The U.N. agency regulating international shipping decided Friday that new cargo and transport vessels must meet energy efficiency standards and cut carbon pollution.
The decision by a powerful committee of the International Maritime Organization attacks a growing source of greenhouse gases and is the first measure on climate change to apply equally to countries regardless of whether they are from the industrial or developing world.
About 50,000 cargo ships carry 90 per cent of world trade, and most ships are powered by heavily polluting oil known as bunker fuels. The IMO says shipping was responsible for 2.7 percent of global carbon emissions in 2007, but that would double or even triple by mid-century if no action is taken.
Concluding a weeklong meeting, the IMO's Environment Protection Committee resolved that all ships built in the future must reduce pollution from today's average, according to an efficiency index for ships of varying sizes and types.
The new regulations say it will be up to the ship builders to decide how they would meet the new standards.
"As long as the required energy-efficiency level is attained, ship designers and builders would be free to use the most cost-efficient solutions for the ship to comply with the regulations," the resolution said.
But in a concession to developing countries, it deferred the measure for at least four years after it takes effect, probably next year or 2013.
In a further step to win support, it included a provision to promote the transfer of clean ship building technology to developing countries.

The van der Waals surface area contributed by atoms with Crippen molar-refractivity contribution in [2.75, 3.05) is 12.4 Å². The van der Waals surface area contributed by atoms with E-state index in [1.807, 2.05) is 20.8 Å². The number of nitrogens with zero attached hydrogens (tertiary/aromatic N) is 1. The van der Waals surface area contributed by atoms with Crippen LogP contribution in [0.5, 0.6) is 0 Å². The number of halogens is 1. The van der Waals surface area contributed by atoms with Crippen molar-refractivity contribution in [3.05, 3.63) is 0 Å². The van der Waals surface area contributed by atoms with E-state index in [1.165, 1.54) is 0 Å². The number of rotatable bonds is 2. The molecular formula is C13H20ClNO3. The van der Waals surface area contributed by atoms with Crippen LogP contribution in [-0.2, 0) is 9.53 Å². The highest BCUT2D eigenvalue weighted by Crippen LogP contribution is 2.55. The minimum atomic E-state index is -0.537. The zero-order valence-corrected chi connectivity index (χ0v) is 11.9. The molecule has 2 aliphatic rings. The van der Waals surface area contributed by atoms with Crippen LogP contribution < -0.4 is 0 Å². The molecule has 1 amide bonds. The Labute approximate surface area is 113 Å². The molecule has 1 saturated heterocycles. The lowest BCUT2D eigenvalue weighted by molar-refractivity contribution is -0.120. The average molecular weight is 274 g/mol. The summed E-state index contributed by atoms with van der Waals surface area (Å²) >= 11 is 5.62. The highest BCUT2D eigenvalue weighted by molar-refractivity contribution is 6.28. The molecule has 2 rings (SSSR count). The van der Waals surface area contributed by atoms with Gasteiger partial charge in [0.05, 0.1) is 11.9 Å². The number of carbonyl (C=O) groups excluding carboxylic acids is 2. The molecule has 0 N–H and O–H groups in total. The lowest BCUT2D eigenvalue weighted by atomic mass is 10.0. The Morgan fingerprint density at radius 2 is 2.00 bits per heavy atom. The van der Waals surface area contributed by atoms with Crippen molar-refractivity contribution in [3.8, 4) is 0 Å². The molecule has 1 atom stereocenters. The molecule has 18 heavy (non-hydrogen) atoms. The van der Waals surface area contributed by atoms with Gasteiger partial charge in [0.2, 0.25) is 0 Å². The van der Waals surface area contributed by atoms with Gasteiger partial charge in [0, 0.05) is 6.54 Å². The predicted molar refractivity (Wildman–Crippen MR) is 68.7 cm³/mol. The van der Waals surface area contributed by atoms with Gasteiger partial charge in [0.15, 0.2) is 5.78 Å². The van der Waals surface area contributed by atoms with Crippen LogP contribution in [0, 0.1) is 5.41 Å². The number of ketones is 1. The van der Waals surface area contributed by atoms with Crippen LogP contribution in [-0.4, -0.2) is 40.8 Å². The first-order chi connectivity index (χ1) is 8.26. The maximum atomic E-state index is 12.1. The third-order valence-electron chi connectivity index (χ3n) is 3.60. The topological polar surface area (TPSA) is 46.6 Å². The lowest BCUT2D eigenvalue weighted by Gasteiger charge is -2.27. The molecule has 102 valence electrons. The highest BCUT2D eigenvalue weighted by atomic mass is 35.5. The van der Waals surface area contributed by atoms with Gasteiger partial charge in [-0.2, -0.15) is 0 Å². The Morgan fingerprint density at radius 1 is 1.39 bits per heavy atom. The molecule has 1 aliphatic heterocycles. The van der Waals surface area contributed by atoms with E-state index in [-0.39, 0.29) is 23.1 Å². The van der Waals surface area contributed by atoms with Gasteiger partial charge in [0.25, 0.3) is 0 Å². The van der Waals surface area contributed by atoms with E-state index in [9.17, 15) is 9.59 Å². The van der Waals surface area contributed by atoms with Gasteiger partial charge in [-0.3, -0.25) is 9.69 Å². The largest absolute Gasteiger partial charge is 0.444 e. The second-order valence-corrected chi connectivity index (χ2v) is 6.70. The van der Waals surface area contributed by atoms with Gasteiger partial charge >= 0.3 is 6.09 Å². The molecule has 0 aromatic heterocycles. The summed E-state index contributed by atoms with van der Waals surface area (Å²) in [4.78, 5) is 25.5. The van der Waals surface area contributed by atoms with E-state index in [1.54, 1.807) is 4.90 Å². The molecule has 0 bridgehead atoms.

The committee also approved a new mechanism to monitor fleet performance to ensure compliance.
The IMO has 169 members, but fewer than half were eligible to vote on the pollution measures, which were adopted by 48-5 with several abstentions.
"This is a very positive and important first step for a truly global, binding measure to reduce CO2 emissions," Connie Hedegaard, the European commissioner on climate action, said from Brussels.
Mark Lutes, who observed the proceedings for the Worldwide Fund for Nature, or WWF, said industrial countries and most developing countries favored the measures, but a hoped-for consensus proved elusive with objections from major countries like Brazil, China and India.
Small island states that lend their flags to merchant ships also were reluctant, since one way toward greater efficiency is to build larger ships that could prove too big for their port facilities.
"This is the first globally applied rule that the international community has come up with that regulates greenhouse gas emissions," said Lutes. But some countries were concerned that the universal application of the shipping rules undermined a cardinal principle of climate change negotiations that assigns greater responsibility to the wealthy countries whose industries created the global warming problem in the first place.
Under the new rules, ships contracted in the first five years after 2015 would have to improve fuel efficiency by 10 percent, and the standard would be tightened every subsequent five years. By 2030, a 30 percent reduction rate would be set for most types of ships, based on the average of those built between 1999 to 2009.
The committee also debated measures to charge ships for carbon emissions for shipping, but delegations differed on how the tax would be used and whether it would apply to all countries. The problem is compounded by the fact that many ships fly flags of convenience and true ownership often is difficult to trace.
Jo Espinoza-Ferry, the IMO's policy planning chief, says any financial measure would probably add less than 1 percent to transportation costs. He said on the sidelines of a climate conference in Germany in April that several market-based options were being considered, including a direct tax, an emissions trading scheme or a combination of incentives.
Max reported from Amsterdam.